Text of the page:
, ,

Embarking on a Horizon: Zero Dawn’s First Gameplay Experience

The gaming industry can sometimes feel weary and jaded, given the frequent transition from one sequel to another, but within “Horizon: Zero Dawn,” we sensed something uniquely special from Guerrilla Games’ new IP.

However, what we observed during our first hands-on experience at EGX differed noticeably from what was actually playable. Aloy’s key abilities were showcased, likely to ensure players grasp the ongoing events during solo adventures. We witnessed a segment where Mother’s Embrace village comes under attack, and Aloy rushes in to defeat colossal mechanical creatures on the landscape. It’s evident that scanning your prey—a unique ability exclusive to Aloy—is crucial for your success. This feature provides insights into the weaknesses and elemental vulnerabilities of each mechanical creature, making encounters without it potentially brief.

The demo, displayed on the impressive Sony tablet, mirrored the PlayStation Meeting presentation, even though one hopes that by the game’s release in March next year, issues like furniture leveling and shadow appearance will be ironed out. Lighting, stunning in both the Pro and standard versions of the game, isn’t a surprising revelation coming from the developers of Killzone: Shadow Fall.

This open world begs exploration, yet, unfortunately, the demo area was quite limited. Locations appeared on a compass reminiscent of “The Elder Scrolls,” but they remained tantalizingly out of reach. Despite warnings not to stray, the demo reset multiple times as I attempted to surpass invisible barriers, confining me to a small area and a set of mechanical creatures.

When holding the controller, Aloy feels substantial, and her ranged combat with the bow will be familiar to those who recently played the “Tomb Raider” series. However, the similarities end when the first enemy appears, as the demo level’s mechanical beasts make a formidable effort to end your existence. The first creature, a Watcher, is an agile, raptor-like entity that leaps toward you, attempting to close the distance and strike with its tail. A well-placed shot to its single glowing eye easily defeats it, or you can opt to approach and finish it off with a blade.

They travel in packs—something we were told many creatures in “Horizon” tend to do—attacking you from various directions, making it easy to feel overwhelmed. Another key strategy seems to be knowing when to flee, and, as in “Monster Hunter,” sometimes the best defense is swift offense, taking the time to knock down your assailants one by one.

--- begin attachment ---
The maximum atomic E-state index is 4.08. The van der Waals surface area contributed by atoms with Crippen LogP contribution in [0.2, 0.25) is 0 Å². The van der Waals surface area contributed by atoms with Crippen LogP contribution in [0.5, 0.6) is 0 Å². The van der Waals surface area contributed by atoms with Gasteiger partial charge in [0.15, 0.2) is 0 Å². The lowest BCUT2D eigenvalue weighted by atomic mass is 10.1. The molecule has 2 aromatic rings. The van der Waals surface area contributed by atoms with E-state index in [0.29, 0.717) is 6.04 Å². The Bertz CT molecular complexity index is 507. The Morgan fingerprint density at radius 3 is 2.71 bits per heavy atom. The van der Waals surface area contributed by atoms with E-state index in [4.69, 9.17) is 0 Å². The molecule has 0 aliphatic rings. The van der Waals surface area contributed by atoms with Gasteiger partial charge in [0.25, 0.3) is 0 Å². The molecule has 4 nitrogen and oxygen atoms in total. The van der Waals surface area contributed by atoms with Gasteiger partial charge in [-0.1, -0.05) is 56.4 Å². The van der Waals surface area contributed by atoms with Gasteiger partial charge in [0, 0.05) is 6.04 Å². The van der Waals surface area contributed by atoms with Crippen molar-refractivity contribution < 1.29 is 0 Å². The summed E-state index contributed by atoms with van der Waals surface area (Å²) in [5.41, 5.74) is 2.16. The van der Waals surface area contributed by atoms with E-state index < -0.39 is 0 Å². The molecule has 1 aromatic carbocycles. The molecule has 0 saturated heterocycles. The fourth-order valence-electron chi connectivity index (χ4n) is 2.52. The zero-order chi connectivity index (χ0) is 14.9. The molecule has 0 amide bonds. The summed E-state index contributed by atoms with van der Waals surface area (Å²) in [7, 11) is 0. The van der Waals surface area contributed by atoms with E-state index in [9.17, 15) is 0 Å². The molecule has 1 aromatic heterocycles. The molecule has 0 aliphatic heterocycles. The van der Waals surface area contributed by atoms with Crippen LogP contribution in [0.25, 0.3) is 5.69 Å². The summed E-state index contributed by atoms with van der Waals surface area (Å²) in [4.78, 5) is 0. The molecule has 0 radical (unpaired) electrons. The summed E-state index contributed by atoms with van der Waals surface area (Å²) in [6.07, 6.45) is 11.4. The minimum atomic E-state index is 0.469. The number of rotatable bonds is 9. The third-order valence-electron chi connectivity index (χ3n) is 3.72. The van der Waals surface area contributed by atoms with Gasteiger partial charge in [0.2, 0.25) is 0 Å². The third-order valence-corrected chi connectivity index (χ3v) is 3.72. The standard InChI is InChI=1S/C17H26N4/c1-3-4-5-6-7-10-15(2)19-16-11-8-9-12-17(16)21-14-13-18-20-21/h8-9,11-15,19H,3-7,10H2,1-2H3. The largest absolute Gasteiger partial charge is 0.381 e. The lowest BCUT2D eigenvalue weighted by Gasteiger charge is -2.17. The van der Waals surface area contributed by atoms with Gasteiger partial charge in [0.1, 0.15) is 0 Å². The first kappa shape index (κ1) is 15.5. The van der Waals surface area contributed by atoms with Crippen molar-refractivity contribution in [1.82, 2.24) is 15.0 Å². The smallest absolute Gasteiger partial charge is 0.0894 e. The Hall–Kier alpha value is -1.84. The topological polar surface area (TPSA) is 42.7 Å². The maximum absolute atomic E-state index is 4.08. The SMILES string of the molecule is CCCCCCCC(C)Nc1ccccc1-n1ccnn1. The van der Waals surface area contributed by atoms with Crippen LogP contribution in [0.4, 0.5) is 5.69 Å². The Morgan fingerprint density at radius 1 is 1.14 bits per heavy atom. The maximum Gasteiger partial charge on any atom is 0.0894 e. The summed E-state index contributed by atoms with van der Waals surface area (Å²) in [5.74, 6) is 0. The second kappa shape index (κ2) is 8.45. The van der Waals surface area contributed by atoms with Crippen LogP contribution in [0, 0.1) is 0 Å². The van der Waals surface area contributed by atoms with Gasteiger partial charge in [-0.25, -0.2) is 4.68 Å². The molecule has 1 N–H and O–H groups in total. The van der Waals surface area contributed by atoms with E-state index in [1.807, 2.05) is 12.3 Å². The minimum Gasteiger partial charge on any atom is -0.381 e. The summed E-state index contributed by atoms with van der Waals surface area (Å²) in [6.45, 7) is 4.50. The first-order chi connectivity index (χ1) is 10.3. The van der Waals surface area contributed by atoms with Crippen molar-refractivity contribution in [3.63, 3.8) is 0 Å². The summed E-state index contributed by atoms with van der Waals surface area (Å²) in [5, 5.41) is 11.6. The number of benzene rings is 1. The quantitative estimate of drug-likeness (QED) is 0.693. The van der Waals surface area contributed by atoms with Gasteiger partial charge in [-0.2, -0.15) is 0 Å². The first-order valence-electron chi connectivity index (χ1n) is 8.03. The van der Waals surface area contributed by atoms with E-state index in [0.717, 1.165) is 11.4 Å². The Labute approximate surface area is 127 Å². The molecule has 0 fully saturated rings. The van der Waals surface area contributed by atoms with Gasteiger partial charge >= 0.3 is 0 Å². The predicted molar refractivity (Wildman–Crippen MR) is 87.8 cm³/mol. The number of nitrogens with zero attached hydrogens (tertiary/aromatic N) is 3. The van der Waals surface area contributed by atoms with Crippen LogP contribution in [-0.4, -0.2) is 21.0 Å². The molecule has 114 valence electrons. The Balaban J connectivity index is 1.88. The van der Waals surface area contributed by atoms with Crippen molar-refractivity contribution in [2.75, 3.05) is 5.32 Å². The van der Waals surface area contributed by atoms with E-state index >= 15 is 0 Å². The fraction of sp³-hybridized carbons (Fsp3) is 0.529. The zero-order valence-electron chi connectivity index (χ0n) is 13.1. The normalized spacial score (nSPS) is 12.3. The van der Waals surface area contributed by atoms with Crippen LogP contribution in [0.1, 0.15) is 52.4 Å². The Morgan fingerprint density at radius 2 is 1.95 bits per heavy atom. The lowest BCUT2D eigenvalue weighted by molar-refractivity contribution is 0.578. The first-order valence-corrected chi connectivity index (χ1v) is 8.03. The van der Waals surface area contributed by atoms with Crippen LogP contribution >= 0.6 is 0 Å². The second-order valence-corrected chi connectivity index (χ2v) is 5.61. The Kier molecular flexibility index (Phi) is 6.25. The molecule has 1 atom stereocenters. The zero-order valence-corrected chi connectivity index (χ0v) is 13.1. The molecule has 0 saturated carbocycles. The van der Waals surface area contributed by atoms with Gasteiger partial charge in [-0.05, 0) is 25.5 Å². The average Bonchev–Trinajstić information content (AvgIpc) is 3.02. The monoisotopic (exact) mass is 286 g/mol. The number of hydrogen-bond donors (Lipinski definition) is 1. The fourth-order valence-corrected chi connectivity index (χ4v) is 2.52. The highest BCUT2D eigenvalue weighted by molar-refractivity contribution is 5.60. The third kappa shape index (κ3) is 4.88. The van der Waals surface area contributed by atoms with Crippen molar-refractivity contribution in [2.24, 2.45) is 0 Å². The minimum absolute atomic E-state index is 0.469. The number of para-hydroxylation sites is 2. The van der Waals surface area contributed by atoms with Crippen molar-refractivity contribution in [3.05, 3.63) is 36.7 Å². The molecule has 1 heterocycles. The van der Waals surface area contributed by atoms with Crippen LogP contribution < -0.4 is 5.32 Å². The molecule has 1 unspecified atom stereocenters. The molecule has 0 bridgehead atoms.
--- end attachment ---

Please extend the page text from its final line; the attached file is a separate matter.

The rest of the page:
The next mechanical monster I encountered was a massive Shell-Walker, bearing cargo on its back. After finding its weakness, you can shoot off the container, collect some loot, and make a swift escape. One such creature in pursuit is truly intimidating, capable of deploying a large energy shield with its front claws. However, you can craft explosives from items you pick up from fallen mechanical creatures, set a trap, and detonate it at the right moment. The Shell-Walker succumbed quickly after a few encounters with flames.

Fortunately, the game includes mechanical creatures you can ride after overriding their programming. The Broadhead is a robotic counterpart to a water buffalo, navigating rugged terrain with its robust body. However, you must approach cautiously to avoid startling the herd. Indeed, all wildlife has a awareness icon, indicating whether they’ve noticed you, and even a glance can trigger fear or aggression.

Your arsenal includes various weapons. In addition to your bow, you can use the Tripcaster, a device that fires ropes to bind animals to the ground at multiple locations. Using this to pull creatures down is incredibly satisfying and effective, giving you time to inflict serious damage. Moreover, the demo features a Sling, which can launch various projectiles with curved trajectories. The controls are notably tight and responsive, running at a stable 30fps even under pressure, and I had no issues executing precise attacks.

Although my hands-on experience confined me to a limited gaming area, I’m eager to play more of one of the most anticipated games of next year. The gameplay of “Horizon: Zero Dawn” might not be particularly revolutionary, but witnessing an array of mechanical beasts roam the untamed open world brings a delightful sense of childlike wonder.

Leave a Reply

Your email address will not be published. Required fields are marked *